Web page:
Elouise Adams Jones, a pioneering restaurateur known across the state, country, and even other parts of the world simply as Ouisie, died on her birthday, Jan. 10, 2022, following a long illness. Her husband, Harry R. Jones Jr., confirmed her death.
A memorial service will be held in Houston at St. Luke’s United Methodist Church, 3471 Westheimer, at 2 p.m. Wednesday, Jan. 19, with Rev. Cliff Ritter officiating. The service will also be live streamed at https://www.stlukesmethodist.org/elouise-jones/.
A graveside service will be held in Hunt at Hunt-Japonica Cemetery, 305 FM 1340, at 2 p.m. Wednesday, Jan. 26, with Rev. Donna Magee officiating.
Fondly identified by her Southern ways and eclectic tendencies, Ouisie was the founder and “proprietress” of Houston’s Ouisie’s Table Restaurant, first in a tiny, abandoned food store on Sunset Blvd. in 1973, and today at 3939 San Felipe near River Oaks. She was a gifted cook, an inspiring taskmaster, an innovator, writer, designer, and philanthropist. She was especially passionate.
Elouise was born on Jan. 10, 1943, to Andrew Jackson Adams II and Julia Harrison Adams. She lived in Missouri City, Texas, until her family moved to Houston when Elouise was 10. Ouisie was a nickname derived from Elouise after an aunt who insisted she have her name.
While there was no hint of how it would pave her entire life to come, her culinary skills began with her mother, Julia, and paternal grandmother, Lucy. It was from Lucy she also got a special sense of Southern style and Louisiana cooking.
After moving to Houston, she attended The Kinkaid School, and, after graduating from there, she went to work for the Houston Chronicle as a special assistant to John T. Jones, then acting President of the Houston Chronicle.
It was at the Chronicle two life-changing events occurred. Elouise got her first start in the food business (“The Traveling Brown Bag Lunch Company”) by making and selling sandwiches to the editorial staff. She also met and married Van Heatherly. They had a son, Tucker Heatherly, who was Elouise’s only child. Tucker died in an automobile accident in 1987.
In the late 1960s, she left the Chronicle on the urge to find another career. She had never even worked in a restaurant, but on May 12, 1973, she opened her first, “Ouisie’s Table, a Little Café Out of The Way,” on Sunset Blvd. in Houston. Funds for the restaurant were provided by her namesake aunt, Elouise “Diddy” Nazro.
Located in what had been a small, family grocery store, the restaurant had 88 seats and only six parking places. Everything on the menu was original, all taken from family recipes, but often tweaked. A small blackboard advertised the day’s dishes.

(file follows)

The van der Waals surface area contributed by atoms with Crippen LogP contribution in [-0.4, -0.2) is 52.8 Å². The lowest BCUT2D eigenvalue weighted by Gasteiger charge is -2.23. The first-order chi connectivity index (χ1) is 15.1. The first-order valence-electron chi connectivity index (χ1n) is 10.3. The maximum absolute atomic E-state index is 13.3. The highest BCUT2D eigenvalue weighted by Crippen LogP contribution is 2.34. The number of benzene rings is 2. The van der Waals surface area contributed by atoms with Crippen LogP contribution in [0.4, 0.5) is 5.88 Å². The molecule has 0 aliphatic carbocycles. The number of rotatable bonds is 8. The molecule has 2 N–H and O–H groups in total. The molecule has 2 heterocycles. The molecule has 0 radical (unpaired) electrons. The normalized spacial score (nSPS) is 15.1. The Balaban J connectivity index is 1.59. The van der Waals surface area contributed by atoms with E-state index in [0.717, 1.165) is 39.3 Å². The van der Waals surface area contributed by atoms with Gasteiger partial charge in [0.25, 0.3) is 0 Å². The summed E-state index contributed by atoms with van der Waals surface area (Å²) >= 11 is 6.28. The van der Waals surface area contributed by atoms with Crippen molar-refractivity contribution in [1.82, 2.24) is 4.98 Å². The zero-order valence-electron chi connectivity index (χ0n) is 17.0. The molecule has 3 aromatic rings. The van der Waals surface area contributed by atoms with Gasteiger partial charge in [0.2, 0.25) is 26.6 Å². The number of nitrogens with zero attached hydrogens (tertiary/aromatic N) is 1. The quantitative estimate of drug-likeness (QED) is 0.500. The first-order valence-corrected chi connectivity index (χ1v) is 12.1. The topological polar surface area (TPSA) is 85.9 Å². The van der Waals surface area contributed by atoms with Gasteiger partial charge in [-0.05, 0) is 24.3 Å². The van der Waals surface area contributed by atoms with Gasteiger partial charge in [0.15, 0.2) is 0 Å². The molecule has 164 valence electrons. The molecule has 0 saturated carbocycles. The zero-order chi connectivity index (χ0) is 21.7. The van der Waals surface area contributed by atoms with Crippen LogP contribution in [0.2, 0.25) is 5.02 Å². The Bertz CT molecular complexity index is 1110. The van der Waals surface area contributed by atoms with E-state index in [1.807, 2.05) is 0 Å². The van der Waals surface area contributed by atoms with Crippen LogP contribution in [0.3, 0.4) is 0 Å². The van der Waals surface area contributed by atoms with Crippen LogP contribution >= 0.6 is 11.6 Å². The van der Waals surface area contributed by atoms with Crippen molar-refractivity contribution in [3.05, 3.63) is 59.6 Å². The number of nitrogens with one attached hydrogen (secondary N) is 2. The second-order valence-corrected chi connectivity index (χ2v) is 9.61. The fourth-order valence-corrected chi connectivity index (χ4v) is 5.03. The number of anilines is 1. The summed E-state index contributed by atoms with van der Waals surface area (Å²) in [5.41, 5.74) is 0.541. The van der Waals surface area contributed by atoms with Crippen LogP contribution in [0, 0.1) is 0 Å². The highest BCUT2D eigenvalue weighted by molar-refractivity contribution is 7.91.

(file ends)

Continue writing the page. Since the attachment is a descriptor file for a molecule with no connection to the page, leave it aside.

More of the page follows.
The restaurant became popular far outside its neighborhood, and lines were common. After one particularly hectic lunch, Elouise was informed a woman had just walked in and would like to eat. As Elouise stepped out of the kitchen, she saw the woman’s back and then heard her voice. That was the day Julia Child ended up stirring pots in her kitchen and becoming a fan of Ouisie’s Table.
The loss of her only child, Tucker, in 1987 was devastating. Two years later, she closed the restaurant to, in her words, “go count seagulls on Galveston Bay.”
About four years later, to everyone’s surprise but hers, she came up with a design for a massive new building to put on land being offered at 3939 San Felipe. On May 12, 1995, the second Ouisie’s Table Restaurant & Gardens opened. Built into the wall in the main dining room is a ceiling-high chalk board where daily specials are posted.
A long, sunlit dining room along one side of the building is known as Lucy’s Porch, after her grandmother. The bar in the restaurant is named “The Khaki Club,” named for the youngest of four Jack Russell terriers she and husband Harry raised like children. Other rooms are named after other friends and family.
With the new restaurant, she stayed feisty, smart, talented, and headstrong - and not shy about giving an opinion or two. When the new restaurant opened, she announced it would be a non-smoking establishment, not a popular move at the time. She stuck to her nonsmoking guns.
A gifted writer, she wrote food-related columns for several Houston-area magazines, contributed an occasional op-ed piece for the local newspapers and was an ongoing contributor to Antique Shops and Designers magazine. She often hosted authors, musicians, scholars, artists, and designers at her Sunday Salons (even though all weren’t on Sundays).